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  • Posted by Nicholas Toth on March 10, 2006 at 2:55 pm

    Hey guys, this is moreso a film question than an after effects question, but I figured I’d post it here. Are there any video cameras available that fire out .raw file format sequences? I’m firstly a photographer, and I’ve familiarized myself with .hdr formats, and making it look nicey nice with even exposure throughout a frame. I’m trying to bring this to video — I’ve done it with a D70 by rapid firing .nef files — at about 8 fps or so b/c of the buffer — and of course frying the battery pretty quick.

    If anyone has any ideas — or has done this without scanning individual peices of film at 5 exposures per film —

    Tim Trott replied 13 years, 6 months ago 3 Members · 5 Replies
  • 5 Replies
  • Adolfo Rozenfeld

    March 10, 2006 at 7:26 pm

    Nicolas: there are no cameras that record in the same raw format still cameras use (in fact, even Canon and Nikon use different formats for that), but there are some VERY high end and expensive cameras that record a raw HD stream to hard disk. You would have to sell your entire familiy to afford using one of those, though 🙂

    Besides, as I understand it, HDR sources are not so much (or not just) about the RAW format as they are about combining different exposures to produce an image with super wide latitude, right?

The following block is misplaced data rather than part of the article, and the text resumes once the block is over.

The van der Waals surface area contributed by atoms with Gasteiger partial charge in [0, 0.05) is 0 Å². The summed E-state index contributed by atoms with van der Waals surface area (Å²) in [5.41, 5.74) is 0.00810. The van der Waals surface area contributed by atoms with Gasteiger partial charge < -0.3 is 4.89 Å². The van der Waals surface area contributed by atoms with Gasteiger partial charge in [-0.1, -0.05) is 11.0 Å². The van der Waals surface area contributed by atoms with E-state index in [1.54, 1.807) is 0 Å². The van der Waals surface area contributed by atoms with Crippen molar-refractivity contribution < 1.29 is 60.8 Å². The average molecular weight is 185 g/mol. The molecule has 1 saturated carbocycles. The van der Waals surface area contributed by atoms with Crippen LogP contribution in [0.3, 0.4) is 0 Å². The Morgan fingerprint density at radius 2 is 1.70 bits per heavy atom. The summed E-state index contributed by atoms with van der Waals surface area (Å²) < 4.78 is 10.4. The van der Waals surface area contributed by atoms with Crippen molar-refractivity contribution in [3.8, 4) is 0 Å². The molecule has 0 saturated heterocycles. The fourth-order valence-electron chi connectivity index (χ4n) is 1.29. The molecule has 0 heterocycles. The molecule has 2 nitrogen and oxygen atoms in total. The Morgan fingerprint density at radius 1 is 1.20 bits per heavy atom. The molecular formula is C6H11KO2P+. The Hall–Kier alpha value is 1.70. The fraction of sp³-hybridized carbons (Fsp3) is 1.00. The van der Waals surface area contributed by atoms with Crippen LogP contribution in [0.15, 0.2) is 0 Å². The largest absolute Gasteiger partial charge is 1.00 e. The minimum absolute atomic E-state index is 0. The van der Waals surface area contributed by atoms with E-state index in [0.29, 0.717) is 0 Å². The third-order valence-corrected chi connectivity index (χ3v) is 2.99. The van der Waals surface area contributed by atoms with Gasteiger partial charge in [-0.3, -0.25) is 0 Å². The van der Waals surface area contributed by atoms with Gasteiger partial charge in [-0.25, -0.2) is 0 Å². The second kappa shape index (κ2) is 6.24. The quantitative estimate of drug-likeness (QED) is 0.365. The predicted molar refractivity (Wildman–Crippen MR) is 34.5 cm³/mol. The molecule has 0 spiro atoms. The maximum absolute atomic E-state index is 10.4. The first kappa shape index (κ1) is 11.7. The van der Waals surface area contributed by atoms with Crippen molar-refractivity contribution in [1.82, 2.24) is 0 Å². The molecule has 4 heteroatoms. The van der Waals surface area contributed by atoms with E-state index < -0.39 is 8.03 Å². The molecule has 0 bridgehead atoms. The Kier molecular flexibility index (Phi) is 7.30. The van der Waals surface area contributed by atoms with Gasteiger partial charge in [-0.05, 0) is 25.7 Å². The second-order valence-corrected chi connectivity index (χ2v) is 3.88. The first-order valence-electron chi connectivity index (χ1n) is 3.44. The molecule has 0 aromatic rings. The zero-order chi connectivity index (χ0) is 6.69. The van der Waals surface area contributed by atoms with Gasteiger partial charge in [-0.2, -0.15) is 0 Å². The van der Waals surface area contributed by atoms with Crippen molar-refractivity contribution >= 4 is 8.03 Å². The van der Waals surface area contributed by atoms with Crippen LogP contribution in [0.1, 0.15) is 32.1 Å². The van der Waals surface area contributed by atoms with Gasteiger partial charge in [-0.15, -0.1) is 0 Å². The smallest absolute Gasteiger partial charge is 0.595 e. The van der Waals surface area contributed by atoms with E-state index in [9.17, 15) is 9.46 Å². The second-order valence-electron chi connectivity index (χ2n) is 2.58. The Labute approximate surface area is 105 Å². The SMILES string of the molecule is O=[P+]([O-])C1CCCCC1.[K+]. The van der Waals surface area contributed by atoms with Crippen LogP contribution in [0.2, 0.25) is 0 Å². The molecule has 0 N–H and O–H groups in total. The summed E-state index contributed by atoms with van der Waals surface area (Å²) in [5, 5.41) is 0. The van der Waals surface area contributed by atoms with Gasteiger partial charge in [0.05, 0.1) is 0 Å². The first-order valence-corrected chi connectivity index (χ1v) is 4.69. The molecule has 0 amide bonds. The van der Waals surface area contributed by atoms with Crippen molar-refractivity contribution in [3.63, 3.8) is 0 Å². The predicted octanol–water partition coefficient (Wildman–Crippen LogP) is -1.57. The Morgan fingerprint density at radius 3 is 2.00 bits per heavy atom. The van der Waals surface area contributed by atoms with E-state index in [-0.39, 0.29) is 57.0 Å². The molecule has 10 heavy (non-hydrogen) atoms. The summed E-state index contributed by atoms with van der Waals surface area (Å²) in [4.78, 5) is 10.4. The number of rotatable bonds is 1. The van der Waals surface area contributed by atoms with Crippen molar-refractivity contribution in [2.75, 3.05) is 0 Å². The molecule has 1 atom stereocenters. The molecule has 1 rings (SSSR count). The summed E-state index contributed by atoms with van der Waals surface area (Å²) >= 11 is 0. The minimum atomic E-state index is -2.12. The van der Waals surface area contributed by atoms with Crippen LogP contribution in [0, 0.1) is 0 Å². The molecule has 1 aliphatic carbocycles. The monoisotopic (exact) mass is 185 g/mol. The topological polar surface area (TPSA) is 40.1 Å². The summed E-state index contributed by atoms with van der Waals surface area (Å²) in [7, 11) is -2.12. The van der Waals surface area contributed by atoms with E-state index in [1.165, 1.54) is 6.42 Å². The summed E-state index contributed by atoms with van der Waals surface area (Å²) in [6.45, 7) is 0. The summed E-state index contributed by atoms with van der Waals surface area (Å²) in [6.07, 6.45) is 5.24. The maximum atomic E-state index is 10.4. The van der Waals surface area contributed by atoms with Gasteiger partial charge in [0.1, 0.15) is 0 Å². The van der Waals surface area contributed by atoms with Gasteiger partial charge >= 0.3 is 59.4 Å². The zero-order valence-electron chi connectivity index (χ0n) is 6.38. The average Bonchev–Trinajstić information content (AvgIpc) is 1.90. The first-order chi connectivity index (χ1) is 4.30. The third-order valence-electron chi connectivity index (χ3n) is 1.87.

The Automate to HDR feature in Photoshop is only available for still images. The same process for video footage could be developed, but as far as I know it’s not available today. With some automation skills, though, you could convert video footage to a numbered still image sequence, produce the HDR exposure fusion, and finally convert the resulting frames into video again. It shouldn’t be that hard. It could be more about clever automation than manual work. Could be a nice experiment!

    Adolfo Rozenfeld
    Buenos Aires – Argentina

  • Nicholas Toth

    March 10, 2006 at 7:36 pm

    Damn it. Gotta sell the family again.

    Yeah I figured you could just import at different settings and adjust the tone — but it isn’t going to record the actual luminance key — thats the issue. Unless we could have a single lense with 3 hard drives recording the same footage at different exposure levels, and then set up the batch. I already have my pipeline figured out — I just need to get the .hdr sequences!

    thanks again

  • Adolfo Rozenfeld

    March 10, 2006 at 7:50 pm

    Nicholas: there’s a cheaper alternative to selling the family.
    It’s called 3D 🙂
    Most professional 3D applications today will let you create HDR environments where latitude is not limited by film or sensor latitude. They will even let you use your HDR still images as textures. How about that?
    All the best!

    Adolfo Rozenfeld
    Buenos Aires – Argentina

  • Nicholas Toth

    March 10, 2006 at 9:33 pm

    yeah I use cinema…
    but the proper exposure of skies and interiors of the real thing just look so damn cool..

  • Tim Trott

    January 8, 2011 at 10:26 pm

    Is is possible to use RAW video from a simple T2i and somehow manipulate the gamma and color settings of different layers using partial opacity or masking to approximate HDR or at least footage with wide dynamic range? (i.e., bright windows on an interior).

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